Love in a Torn Land:
Joanna of Kurdistan:
The True Story of a Freedom Fighter's Escape from Iraqi Vengeance

by Jean Sasson

John Wiley & Sons, Inc., 2007. ISBN 978-0-470-06729-1.
Reviewed by Rhonda Esakov
Posted on 12/12/2007

Nonfiction: Biography; Nonfiction: History/Current Events; Nonfiction: Faith/Spirituality/Inspiration

Best-selling author Jean Sasson has traveled to many corners of the world and befriended many fascinating women whose stories cry out to be told. The true story of Joanna al-Askari Hussain, a Kurdish woman living in Iraq, is the life of a woman who falls in love and lives in terrifying danger while she pursues freedom for the Kurdish people in the extremes of a confusing war. In Jean Sasson's book, Love in a Torn Land, you will meet a woman who might be the heroine of an adventure novel or of a tender romance, surviving against all odds. This is Jean Sasson at her best!

Before I began this book, I did not know what a Kurd was. But I came to admire the spirit of the Kurdish people and their unfathomable faith in their right to survive in the harsh environments of war, suppression, and genocide, The story follows a family's struggles in war-torn Iraq. Joanna's story includes stories of the oppression of Muslim women, heartbreaking tales of torture and loss, warm sharings of people reaching out to comfort others, and harrowing narratives of a people's struggle to survive. Against all odds, this brave woman survives, determined to live the life she wanted, no matter the cost.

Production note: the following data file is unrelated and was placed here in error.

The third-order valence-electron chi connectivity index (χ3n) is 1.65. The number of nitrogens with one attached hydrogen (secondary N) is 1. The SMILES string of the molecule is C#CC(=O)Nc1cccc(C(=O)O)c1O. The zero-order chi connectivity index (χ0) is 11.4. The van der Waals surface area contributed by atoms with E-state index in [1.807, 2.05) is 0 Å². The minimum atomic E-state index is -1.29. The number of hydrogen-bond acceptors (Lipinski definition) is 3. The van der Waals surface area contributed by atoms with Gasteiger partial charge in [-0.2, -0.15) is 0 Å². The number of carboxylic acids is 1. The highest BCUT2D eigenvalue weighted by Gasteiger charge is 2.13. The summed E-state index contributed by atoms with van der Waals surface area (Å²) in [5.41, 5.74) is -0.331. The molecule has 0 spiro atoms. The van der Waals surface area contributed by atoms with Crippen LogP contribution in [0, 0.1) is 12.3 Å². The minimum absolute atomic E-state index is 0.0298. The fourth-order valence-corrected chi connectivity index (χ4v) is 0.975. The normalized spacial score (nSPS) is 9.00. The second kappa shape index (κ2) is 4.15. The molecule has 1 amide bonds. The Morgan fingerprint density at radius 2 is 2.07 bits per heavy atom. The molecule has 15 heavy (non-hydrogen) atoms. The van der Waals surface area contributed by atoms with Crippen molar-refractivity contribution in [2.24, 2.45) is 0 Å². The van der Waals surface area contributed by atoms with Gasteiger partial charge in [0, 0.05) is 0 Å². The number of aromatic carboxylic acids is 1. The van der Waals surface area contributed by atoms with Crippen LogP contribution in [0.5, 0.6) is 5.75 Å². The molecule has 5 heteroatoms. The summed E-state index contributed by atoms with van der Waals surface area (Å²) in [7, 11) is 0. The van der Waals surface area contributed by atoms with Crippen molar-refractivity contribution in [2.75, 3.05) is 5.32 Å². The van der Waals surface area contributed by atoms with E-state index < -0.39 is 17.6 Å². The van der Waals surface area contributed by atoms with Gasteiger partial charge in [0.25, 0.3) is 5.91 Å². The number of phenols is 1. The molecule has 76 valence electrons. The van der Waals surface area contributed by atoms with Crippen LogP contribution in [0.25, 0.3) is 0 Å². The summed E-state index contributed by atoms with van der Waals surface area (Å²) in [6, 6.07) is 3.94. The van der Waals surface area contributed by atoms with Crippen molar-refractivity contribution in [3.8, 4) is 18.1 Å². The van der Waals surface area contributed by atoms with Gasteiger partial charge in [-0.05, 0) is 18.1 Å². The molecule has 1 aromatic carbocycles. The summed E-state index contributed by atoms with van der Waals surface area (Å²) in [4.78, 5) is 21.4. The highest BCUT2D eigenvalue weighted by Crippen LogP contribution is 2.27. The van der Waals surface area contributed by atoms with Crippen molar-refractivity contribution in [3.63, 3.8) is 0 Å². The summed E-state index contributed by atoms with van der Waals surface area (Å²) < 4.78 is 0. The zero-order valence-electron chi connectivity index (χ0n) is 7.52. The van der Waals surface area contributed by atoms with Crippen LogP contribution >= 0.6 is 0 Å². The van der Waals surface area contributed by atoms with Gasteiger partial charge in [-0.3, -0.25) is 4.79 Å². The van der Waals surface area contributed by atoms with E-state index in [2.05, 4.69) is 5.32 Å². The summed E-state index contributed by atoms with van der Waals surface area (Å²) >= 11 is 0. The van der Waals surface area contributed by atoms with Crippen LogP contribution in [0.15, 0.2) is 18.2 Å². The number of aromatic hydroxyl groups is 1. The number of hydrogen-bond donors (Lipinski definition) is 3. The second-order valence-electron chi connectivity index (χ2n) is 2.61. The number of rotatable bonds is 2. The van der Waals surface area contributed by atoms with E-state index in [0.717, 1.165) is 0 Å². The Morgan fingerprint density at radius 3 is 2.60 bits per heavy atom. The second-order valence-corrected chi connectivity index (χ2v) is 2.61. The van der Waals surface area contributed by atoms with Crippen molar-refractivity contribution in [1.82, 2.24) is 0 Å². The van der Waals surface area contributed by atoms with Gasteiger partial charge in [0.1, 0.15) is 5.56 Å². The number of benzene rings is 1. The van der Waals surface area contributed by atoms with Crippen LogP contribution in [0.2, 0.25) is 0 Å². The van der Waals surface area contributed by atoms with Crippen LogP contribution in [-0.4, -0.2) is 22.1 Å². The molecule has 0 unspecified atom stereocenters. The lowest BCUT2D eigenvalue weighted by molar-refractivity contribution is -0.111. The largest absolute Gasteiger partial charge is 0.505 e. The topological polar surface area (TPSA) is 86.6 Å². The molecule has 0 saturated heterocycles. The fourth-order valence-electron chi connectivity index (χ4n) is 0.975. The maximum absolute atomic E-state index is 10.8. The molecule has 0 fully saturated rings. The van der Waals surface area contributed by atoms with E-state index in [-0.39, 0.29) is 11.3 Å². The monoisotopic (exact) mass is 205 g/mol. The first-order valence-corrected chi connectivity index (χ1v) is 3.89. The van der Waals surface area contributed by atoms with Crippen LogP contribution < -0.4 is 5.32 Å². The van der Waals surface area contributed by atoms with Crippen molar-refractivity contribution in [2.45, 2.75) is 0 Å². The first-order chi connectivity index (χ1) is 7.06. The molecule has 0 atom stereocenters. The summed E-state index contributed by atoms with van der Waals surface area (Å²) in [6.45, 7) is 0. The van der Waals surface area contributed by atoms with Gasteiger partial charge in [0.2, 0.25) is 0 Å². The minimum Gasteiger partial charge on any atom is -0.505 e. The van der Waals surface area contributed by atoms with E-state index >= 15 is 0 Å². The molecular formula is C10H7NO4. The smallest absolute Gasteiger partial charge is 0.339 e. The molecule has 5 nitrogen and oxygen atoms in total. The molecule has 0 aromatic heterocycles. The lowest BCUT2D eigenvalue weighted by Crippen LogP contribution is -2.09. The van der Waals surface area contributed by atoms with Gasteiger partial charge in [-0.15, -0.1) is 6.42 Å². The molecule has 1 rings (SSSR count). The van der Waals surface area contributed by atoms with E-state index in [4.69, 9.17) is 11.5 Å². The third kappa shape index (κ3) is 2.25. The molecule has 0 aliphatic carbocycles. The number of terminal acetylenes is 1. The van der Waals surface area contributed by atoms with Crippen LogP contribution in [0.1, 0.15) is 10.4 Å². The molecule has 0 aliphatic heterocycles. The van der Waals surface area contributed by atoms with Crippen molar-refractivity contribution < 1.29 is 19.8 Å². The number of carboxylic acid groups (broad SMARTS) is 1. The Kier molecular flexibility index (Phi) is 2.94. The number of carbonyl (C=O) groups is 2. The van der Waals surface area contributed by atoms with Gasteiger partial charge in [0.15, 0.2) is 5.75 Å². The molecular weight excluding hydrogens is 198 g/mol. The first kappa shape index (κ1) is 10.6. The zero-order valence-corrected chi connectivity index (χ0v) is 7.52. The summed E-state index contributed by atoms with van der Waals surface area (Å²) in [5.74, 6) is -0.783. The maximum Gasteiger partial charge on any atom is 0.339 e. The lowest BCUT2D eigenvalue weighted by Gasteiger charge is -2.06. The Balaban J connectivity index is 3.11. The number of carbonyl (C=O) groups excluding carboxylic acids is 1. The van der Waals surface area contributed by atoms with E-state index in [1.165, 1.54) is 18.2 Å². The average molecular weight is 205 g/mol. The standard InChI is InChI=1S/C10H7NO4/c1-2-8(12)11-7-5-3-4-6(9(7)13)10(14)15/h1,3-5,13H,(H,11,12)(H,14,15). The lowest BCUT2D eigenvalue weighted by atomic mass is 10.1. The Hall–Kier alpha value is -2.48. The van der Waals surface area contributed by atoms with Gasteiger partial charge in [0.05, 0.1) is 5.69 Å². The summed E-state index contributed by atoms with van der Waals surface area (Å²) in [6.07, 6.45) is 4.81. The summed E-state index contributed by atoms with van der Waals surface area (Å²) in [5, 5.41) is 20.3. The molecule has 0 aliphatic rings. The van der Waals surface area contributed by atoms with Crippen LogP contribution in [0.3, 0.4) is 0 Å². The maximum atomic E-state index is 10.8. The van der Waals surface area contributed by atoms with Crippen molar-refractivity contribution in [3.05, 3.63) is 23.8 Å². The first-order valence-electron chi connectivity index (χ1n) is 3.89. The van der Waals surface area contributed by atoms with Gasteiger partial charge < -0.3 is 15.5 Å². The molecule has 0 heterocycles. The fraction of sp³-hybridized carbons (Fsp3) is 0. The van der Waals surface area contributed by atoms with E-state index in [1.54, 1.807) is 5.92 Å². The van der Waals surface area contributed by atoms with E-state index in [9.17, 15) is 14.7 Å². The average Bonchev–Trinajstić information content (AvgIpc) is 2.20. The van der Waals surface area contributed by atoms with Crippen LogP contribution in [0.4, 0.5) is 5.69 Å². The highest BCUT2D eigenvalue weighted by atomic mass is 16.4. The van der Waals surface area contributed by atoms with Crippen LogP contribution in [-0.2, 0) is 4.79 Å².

In this book, Joanna tells us of the bombings of Baghdad and the Northern Iraq mountains. She must learn the crucial lesson "that whatever one might be doing here, half the mind will not be focusing on the task at hand, but instead on the sounds and sights from the skies." She applies this lesson as she listens for the shrill whistling resonance of shells or for the noisy roar of an airplane or helicopter engine while she is preparing a meager breakfast, often consisting only of rice. She manages narrow escapes in treacherous places, only to find herself in an area targeted for race-eliminating scourges. She may suffer the heartbreak of the loss of loved ones, is often on the brink of starvation, is poisoned and blinded by gas, but she never loses her spirit and will to survive. Even a poor shelter, crawling with scorpions, with no electricity, no running water, and no toilets, seems like heaven.

I hope that this eye-opening story encourages you to read more of Jean Sasson's books as she supports women whose voices must be heard.

Jean Sasson is the author of seven books, including two international best sellers. She has appeared on Oprah, the Today Show, and CNN. Many of her books tell the stories of women in the Middle East. She maintains active communications and friendships with the women she writes about. Visit her website.

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